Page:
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Small Cities Weekly | 08.25.2023
Traveling Sales, Healthcare Shortages, & Small City Culture
As part of the work we are doing on the Small City Segment, we send out a brief weekly post of thoughts, links, and research in progress that reflect the week’s work. I’d love to hear from you if you have any thoughts, questions, disagreements, or things to add. Please forward this on to people you think might enjoy reading it.
As you’ll see if you make it to the What I’m Working on Section below, one of the things I’m researching is the weird industry niches of small cities and how they came about. I’ve dug into a few in Indiana already and they are all great stories of happenstance and ingenuity.
One theme across the three cities I’ve looked at so far is they all had a tie to a “traveling salesman” of some sort (all in wildly different ways!). I’m curious if this is going to be a theme with others as well. In a lot of ways in makes sense - the traveling sales mechanism created a lot of opportunities for weird capabilities to run into unmet needs.
As that strategy has waned and sales and marketing technologies have moved online and become more optimized and targeted, it seems we’ve lost some of the happenstance that allowed these smaller cities to be the inspiration for unpredictable industries. In the era of the internet, I wonder what new mechanisms we can create that bring some of this magic and randomness back.
According to a 2022 Indiana University report, 52 of Indiana's 92 counties are designated as dental health professional shortage areas. Crawford, Warren and Union have no dentist practicing at all and Union has no dental hygienists as well. Several counties have fewer than five dentists or dental hygienists, according to the report from IU’s Bowen Center for Health Workforce Research & Policy.
None of the counties in the Indianapolis metro area falls into this category, according to the report.
The situation will likely intensify as Indiana is projected to need more dentists in the coming years, due in part to older dentists retiring. The Indiana Department of Workforce Development forecasts a 20% increased demand for dentists in the coming decade, compared with 6% on national basis.
As I dig deeper into healthcare access in small cities, I’m running across all sorts of interesting dynamics. In the dental care case covered above, of the 9 small cities in Indiana, 8 of them are designated as a Dental Healthcare Professional Shortage Area (HPSA). Not only that, but they are increasingly not accepting Medicare patients because the reimbursement rates make it not financially viable. When you add professional shortages to a decrease in access because of the economics, it becomes bleak quick. Stay tuned for a deeper dive on this.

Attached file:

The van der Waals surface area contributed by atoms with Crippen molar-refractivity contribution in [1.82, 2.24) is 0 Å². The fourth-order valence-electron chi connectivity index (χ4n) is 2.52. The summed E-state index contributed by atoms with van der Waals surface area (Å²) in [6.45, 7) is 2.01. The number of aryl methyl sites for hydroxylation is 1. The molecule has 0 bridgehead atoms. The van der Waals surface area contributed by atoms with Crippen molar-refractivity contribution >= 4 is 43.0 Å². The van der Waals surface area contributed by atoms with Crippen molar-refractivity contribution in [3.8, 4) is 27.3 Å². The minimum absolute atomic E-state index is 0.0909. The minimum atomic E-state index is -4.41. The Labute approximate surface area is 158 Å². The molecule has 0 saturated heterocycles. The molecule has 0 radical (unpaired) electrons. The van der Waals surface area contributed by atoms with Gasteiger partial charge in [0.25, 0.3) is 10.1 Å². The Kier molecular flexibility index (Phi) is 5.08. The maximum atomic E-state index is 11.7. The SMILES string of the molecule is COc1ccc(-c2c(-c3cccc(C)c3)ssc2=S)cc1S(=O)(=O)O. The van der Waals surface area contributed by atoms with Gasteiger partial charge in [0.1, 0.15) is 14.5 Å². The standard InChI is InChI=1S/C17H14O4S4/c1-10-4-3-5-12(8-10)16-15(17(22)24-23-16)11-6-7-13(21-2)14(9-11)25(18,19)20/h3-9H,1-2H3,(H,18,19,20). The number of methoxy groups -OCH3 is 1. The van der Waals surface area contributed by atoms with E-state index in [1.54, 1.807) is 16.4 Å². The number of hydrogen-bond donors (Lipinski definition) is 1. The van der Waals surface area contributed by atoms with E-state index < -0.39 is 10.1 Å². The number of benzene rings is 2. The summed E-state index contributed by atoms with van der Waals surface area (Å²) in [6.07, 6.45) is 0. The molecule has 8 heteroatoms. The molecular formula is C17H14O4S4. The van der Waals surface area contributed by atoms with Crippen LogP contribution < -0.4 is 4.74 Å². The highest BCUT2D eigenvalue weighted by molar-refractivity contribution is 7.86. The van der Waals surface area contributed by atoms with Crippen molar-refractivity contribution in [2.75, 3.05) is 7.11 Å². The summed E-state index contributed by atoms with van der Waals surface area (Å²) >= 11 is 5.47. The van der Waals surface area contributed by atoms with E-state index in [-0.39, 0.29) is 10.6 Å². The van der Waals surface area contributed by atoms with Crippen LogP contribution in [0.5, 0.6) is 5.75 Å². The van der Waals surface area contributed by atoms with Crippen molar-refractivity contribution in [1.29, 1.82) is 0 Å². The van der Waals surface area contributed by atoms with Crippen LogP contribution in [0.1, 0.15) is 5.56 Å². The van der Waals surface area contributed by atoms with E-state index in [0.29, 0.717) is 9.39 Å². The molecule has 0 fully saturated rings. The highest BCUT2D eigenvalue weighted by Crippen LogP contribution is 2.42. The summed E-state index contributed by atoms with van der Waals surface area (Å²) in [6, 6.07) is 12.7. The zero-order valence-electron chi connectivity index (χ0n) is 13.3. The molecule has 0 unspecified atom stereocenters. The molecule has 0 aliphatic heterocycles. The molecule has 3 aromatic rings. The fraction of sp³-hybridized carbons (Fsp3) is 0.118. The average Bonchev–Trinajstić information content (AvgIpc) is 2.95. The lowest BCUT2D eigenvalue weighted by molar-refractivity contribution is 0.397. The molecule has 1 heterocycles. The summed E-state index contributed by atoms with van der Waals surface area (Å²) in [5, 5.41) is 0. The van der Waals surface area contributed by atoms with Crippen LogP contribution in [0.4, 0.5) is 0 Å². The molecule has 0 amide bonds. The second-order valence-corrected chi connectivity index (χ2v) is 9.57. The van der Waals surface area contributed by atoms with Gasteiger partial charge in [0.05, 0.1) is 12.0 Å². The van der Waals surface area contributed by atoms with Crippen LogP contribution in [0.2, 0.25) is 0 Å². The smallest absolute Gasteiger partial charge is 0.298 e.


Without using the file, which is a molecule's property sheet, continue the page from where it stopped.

SimilarityIndex | Markets, Trilliant Health
SimilarityIndex™ | Markets is an application that allows you to determine which U.S. metropolitan markets are most similar by the following Index Categories:
This is a pretty cool tool I came across this week in my research. For a certain set of MSAs, you can compare the healthcare landscape with other MSAs and see which are most and least similar on the above factors. I put a few small cities in, and not surprisingly, the most similar MSAs were other small cities on our list.
This Small Ozarks Town—Home to Walmart Headquarters—Is Becoming a New Capital of Cool, Kathryn O’Shea-Evans | WSJ
Bentonville, home to 57,868 people as of July 2022, continues to grow into what feels like a company town as envisioned by Norman Rockwell and the curators of MoMA. The second annual Format Festival, from Sept. 22 to 24, will mix art and music at the Momentary, a satellite venue to Crystal Bridges. Scheduled acts include Leon Bridges, LCD Soundsystem and Alanis Morissette. Bentonville, it turns out, is a bit of a Coolsville but, so far as I could see, without a whiff of pretension.
This article was well-timed as I’m currently reading Sam Walton’s autobiography, Made in America, published 30 years ago. I’m interested in the Wal-Mart story because of its focus on small cities. Started in a small city and specifically serving small cities, it is the largest company in the world by revenue.
It was cool to see the scene around food, art, and family that is being built in Bentonville. Small cities often catch the “but there’s nothing to do” criticism by default. As this article shows, it doesn’t take millions of people to have an interesting place to live and visit.
What I’m Working On
These are threads I’m pulling on for future posts. I’m not sure if they will make the cut yet for a full post, but I’m trying to learn as much as I can about them to find out. Any and all resources, connections, or first-hand accounts are welcomed!
Healthcare Access: Most of my research time is being spent on this currently. My biggest questions/requests at the moment are:
MSA-level data on both insurance and provider dynamics - I have this resource from the American Medical Association, but looking for more
Any resources or people who understand the economic and reimbursement dynamics between specialty services and general services
Small City Industry Niches: After writing the More of Different post, I started to get interested in what weird industry niches exist in small cities and how they came to be. I’ve already looked into the ones mentioned in the post (speciality insurance in Fort Wayne, orthopedics in Warsaw, and RVs in Elkhart) and the stories are fascinating and worth sharing. If you have any other suggestions, I’d love to hear about them. I’ll definitely be putting a post (or many) together on this topic.
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